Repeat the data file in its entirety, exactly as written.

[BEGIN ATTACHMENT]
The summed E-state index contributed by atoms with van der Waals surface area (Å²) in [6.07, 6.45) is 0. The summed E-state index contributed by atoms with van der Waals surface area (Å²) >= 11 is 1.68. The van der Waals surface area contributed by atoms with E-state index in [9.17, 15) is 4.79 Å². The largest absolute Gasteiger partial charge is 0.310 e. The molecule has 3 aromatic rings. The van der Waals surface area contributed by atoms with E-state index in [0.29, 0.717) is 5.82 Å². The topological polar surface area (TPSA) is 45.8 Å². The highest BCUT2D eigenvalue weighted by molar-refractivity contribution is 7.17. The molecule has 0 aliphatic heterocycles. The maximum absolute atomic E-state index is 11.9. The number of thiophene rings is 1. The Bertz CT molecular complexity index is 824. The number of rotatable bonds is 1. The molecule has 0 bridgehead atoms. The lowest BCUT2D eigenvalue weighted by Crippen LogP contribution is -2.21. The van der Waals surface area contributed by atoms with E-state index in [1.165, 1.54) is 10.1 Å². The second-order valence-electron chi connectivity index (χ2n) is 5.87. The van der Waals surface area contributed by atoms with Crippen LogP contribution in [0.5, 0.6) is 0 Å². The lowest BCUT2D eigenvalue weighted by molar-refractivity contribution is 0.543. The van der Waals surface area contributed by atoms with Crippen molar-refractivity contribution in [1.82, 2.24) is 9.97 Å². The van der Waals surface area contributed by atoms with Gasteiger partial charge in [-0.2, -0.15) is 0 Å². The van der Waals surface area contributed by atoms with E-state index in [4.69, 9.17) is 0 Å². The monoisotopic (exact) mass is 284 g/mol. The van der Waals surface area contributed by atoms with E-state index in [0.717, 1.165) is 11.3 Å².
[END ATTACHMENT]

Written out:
The summed E-state index contributed by atoms with van der Waals surface area (Å²) in [6.07, 6.45) is 0. The summed E-state index contributed by atoms with van der Waals surface area (Å²) >= 11 is 1.68. The van der Waals surface area contributed by atoms with E-state index in [9.17, 15) is 4.79 Å². The largest absolute Gasteiger partial charge is 0.310 e. The molecule has 3 aromatic rings. The van der Waals surface area contributed by atoms with E-state index in [0.29, 0.717) is 5.82 Å². The topological polar surface area (TPSA) is 45.8 Å². The highest BCUT2D eigenvalue weighted by molar-refractivity contribution is 7.17. The molecule has 0 aliphatic heterocycles. The maximum absolute atomic E-state index is 11.9. The number of thiophene rings is 1. The Bertz CT molecular complexity index is 824. The number of rotatable bonds is 1. The molecule has 0 bridgehead atoms. The lowest BCUT2D eigenvalue weighted by Crippen LogP contribution is -2.21. The van der Waals surface area contributed by atoms with E-state index in [1.165, 1.54) is 10.1 Å². The second-order valence-electron chi connectivity index (χ2n) is 5.87. The van der Waals surface area contributed by atoms with Crippen LogP contribution in [0.5, 0.6) is 0 Å². The lowest BCUT2D eigenvalue weighted by molar-refractivity contribution is 0.543. The van der Waals surface area contributed by atoms with Crippen molar-refractivity contribution in [1.82, 2.24) is 9.97 Å². The van der Waals surface area contributed by atoms with Gasteiger partial charge in [-0.2, -0.15) is 0 Å². The van der Waals surface area contributed by atoms with E-state index in [4.69, 9.17) is 0 Å². The monoisotopic (exact) mass is 284 g/mol. The van der Waals surface area contributed by atoms with E-state index in [0.717, 1.165) is 11.3 Å².